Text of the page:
At one point, in fact, the company made an apparent final decision to choose Texas for its maiden U.S. manufacturing voyage. The likely Lone Star State destination was Houston, which, along with Baton Rouge, La.; Mobile, Ala.; and New Orleans, also got major consideration, Man officials said.
   "Then we changed our minds," Mansukhani explained of the eventual turn toward Arkansas.
   That process also involved another change of mind for Man – about U.S. receptivity to manufacturing operations.
Ramesh Mansukhani
Man Industries Chairman Ramesh Mansukhani announces the expansion in Little Rock.
When the company began its first American site search, it was more than a little leery of the nation's environmental laws and its labor climate, said Mansukhani.
   "After coming here, meeting the people, my impression is totally changed," he said at the Little Rock announcement. "I hope the great message for the world, particularly the developing country world, is the USA still having the great potential if you bring the plant."
   Intangibles are virtually impossible to quantify in site-selection decision-making. Nonetheless, intangibles were apparently a highly significant factor in Man's decision to elevate Arkansas to first place in its final location decision.
   "All we can go by is what they told us," says Bailey. "And what they told us is that they were able to reach a comfort level with our state that was not present in other states. That ended up playing a huge role."
   A major shot of Arkansas' southern comfort no doubt came from Haley, who has a vast wealth of global business experience. During her years in Washington, for example, Haley served for five years on the board of the U.S. Export-Import Bank, leading trade missions and serving as the American representative at worldwide banking and trade summits. And immediately prior to taking the AEDC director's post, she spent six years as senior director at Kissinger McLarty Associates, an international business consultancy headed by former U.S. Secretary of State Henry Kissinger and former Clinton administration Chief Of Staff Thomas McLarty.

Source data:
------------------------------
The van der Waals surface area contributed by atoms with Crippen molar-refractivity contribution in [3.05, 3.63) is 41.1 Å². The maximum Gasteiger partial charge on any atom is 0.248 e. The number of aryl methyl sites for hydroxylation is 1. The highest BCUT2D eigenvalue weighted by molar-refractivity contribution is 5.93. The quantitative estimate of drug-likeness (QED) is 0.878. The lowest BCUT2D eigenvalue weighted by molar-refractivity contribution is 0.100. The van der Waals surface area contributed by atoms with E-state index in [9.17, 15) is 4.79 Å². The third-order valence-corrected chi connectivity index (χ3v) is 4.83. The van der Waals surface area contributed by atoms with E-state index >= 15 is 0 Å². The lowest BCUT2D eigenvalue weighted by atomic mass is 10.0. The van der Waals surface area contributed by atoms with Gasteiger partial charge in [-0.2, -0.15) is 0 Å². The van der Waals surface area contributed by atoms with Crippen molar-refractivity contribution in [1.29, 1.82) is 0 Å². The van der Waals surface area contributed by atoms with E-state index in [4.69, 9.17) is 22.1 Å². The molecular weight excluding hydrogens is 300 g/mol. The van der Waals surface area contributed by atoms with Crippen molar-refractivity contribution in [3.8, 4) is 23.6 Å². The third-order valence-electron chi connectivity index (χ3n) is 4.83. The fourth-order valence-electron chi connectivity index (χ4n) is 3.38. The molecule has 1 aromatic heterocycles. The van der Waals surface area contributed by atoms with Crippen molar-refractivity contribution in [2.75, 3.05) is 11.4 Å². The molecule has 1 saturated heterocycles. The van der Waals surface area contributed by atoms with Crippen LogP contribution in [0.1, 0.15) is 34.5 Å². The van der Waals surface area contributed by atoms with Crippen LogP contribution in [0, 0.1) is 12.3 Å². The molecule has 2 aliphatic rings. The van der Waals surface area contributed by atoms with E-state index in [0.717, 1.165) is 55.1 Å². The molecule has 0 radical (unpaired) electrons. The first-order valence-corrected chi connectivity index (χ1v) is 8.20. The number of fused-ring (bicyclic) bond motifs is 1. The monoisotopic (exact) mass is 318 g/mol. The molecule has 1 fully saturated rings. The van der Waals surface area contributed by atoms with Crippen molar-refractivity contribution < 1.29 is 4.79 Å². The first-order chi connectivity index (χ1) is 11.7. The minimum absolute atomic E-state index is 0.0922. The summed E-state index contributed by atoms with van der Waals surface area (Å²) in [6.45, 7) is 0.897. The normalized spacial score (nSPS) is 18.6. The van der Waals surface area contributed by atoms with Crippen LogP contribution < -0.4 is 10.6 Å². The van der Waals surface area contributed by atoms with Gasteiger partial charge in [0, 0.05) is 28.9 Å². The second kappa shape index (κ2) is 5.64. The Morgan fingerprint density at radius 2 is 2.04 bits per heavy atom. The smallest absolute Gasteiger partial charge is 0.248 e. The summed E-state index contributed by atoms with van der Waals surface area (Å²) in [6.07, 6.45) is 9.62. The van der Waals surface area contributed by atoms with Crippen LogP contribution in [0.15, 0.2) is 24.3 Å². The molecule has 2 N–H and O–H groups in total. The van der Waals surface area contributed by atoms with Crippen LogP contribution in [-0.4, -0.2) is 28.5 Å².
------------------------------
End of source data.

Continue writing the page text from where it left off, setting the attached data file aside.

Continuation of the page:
"She's a huge asset to our agency," Bailey says. "She brings a lot of experience in international markets and gives the immediate recognition that she has this experience."
   The daughter of a diplomat, the Philippines-born Haley lived in India while growing up, as well as Hong Kong, Japan, Laos and Pakistan.
   "I am comfortable with international companies because I lived overseas for a very long time," she says. "So they feel that our agency is extending not only hospitality, but also an understanding of their culture.
   "With Man Industries, when their main decision-makers met me, they felt comfortable that we in Arkansas understood them and their business practices," Haley adds. "They felt that we could talk to them together at the same level."

Multiple Welcome Mats
   The AEDC, however, definitely wasn't the proverbial Lone Ranger in persuading Man to come to Arkansas, as Haley emphasizes. Instead, the welcome mat for the Indian company came rolling out from multiple levels of government.
   "From the time that Man Industries came here, they had the attention of not only the location team – representatives of the city, the state and the port," Haley notes.
Helical submerged arc welded (HSAW) pipes
Man in Little Rock will manufacture helical submerged arc welded (HSAW) pipes, which are used primarily in petroleum industry. With the age of the nation's existing petroleum pipe infrastructure, U.S. market demand for HSAW pipes is strong.
"They also had the full attention of the Little Rock mayor and the Arkansas governor.
   "When a prospect sees this, they feel comfortable about this," she continued. "They felt comfortable after their first visit, and then their comfort level kept rising."
   The Little Rock Regional Chamber of Commerce was "particularly instrumental" in securing Man's commitment, Haley says.
   Little Rock and Pulaski County together are providing Man with $9.5 million in incentives that will go into infrastructure improvements at the site at the Little Rock Port.
   The Indian company cited the importance of several other major Arkansas pluses in the location decision: the state's central U.S. location and the multimodal transportation links that the Port of Little Rock can provide.
   Man has already purchased a 162-acre (65-hectare) tract at the port. The company will build a plant there manufacturing helical submerged arc welded (HSAW) pipes, as well as a pipe-coating facility. The two plants will employ 250 workers making HSAW pipes, which are used in the petroleum industry.
   Man Industries is bringing some executive positions as well to the site on the Arkansas River. The Little Rock property will also be home to the company's headquarters for North and South America. About 50 workers will staff the headquarters operation, Man officials say.
   "We were hunting for the last four or five months to find the right location in the United States," Mansukhani said at the project announcement.
   Now that Man has taken the big step of coming to America, it sounds like it plans to grow some more after it settles into its new location.
   "The execution of this first facility is significant for Man, as we strengthen our presence in the U.S. market and take an important step towards investing in this region," said Mansukhani. "Based on the U.S.'s growing demand, Man is very confident about its future growth opportunities in the U.S."